As our primarily characters (Nadir, his half-Pakistani girlfriend Farhana who is visiting ‘home’ for the first time and is both conflicted and remarkably ignorant, a bouncing and cheerily oblivious American colleague of Farhana’s, and Nadir’s best friend who has never left Pakistan but lost his wife to a car-jacking) make their way through the hills of Pakistani, they become more and more lost. The purpose of the trip is for Farhana and her colleague to study glacier formation in Pakistan, a project which quickly takes them out of the major and famous cities and which evokes the tales and histories of the glaciers – their danger, their gifts, and their sensual and sometimes sadistic omnipotence for those who live on their water and in their shadow. Nadir and Farhana’s confidence, which begins to erode even before their flight departs for Karachi, is lost in a moment of tragedy from which neither truly recover.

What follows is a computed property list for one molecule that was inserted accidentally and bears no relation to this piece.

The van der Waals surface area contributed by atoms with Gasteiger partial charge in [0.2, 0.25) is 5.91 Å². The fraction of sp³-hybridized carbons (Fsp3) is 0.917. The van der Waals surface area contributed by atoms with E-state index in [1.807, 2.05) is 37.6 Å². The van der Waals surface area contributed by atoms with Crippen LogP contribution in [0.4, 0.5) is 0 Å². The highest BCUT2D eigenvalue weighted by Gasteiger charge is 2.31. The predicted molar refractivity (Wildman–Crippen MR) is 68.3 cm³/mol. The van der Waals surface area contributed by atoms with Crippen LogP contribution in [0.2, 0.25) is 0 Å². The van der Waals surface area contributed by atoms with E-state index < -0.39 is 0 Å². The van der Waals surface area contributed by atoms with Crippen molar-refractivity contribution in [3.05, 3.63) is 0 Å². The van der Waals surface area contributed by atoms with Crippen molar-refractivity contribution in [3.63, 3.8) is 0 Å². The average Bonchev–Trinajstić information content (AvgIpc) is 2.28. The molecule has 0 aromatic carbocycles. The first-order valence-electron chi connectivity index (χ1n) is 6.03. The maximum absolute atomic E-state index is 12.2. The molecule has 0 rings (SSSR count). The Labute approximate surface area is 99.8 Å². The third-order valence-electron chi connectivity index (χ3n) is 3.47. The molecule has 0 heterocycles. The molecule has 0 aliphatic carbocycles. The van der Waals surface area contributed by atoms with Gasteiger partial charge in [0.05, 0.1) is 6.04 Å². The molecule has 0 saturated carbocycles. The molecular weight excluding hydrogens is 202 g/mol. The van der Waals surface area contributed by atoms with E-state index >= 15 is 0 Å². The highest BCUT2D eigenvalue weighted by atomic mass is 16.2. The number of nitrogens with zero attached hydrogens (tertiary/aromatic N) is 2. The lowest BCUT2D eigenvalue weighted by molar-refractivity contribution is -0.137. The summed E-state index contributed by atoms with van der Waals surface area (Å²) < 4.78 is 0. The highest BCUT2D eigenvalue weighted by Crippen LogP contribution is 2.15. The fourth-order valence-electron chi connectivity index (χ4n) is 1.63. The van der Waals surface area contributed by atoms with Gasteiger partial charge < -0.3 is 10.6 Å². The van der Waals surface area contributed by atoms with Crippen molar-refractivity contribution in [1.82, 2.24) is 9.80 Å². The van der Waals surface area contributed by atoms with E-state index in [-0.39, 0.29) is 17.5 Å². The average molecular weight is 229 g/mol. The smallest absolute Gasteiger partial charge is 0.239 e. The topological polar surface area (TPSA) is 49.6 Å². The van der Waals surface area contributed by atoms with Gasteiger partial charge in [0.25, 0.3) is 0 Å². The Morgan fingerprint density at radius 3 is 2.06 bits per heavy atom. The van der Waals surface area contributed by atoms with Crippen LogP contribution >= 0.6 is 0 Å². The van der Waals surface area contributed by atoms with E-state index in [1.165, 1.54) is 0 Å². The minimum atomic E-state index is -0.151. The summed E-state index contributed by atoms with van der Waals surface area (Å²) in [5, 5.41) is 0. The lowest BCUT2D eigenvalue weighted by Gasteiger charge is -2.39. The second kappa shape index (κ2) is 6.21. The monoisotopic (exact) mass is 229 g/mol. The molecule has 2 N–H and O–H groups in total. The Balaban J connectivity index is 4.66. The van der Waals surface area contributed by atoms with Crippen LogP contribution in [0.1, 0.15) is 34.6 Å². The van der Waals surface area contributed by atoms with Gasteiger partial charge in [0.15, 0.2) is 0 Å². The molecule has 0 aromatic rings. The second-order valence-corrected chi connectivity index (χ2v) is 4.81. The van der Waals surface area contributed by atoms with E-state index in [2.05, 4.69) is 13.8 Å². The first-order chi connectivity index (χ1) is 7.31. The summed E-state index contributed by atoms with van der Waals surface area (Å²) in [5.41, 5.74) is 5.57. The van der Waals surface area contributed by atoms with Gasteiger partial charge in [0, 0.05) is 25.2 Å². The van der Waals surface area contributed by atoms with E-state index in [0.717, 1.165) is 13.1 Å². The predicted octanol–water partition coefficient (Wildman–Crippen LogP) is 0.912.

There is another narrative that runs through Thinner than Skin, one which intersects with the traveling band of expats and outsides – it is the narrative of ultimate insiders who are finding themselves more and more in exile. Khan takes the opportunity to introduce her readers to some of the Gujjar and nomadic tribes that have lived and moved around Pakistan since time immemorial, tribes whose movements are dictated by the seasons and whose pride in their occupation as herders was once infinite. Through Maryam, we are introduced to a Pakistan that pre-dates the advent of Islam, and which is still in the present day attempting to negotiate a relationship with Islam. There are still goddesses in Pakistan, we learn, still seasonal traditions and cleansing rituals which draw from the cool streams of Hindi and Persian tradition – but they have become quieter and quieter as their public expression as become more and more laden with danger.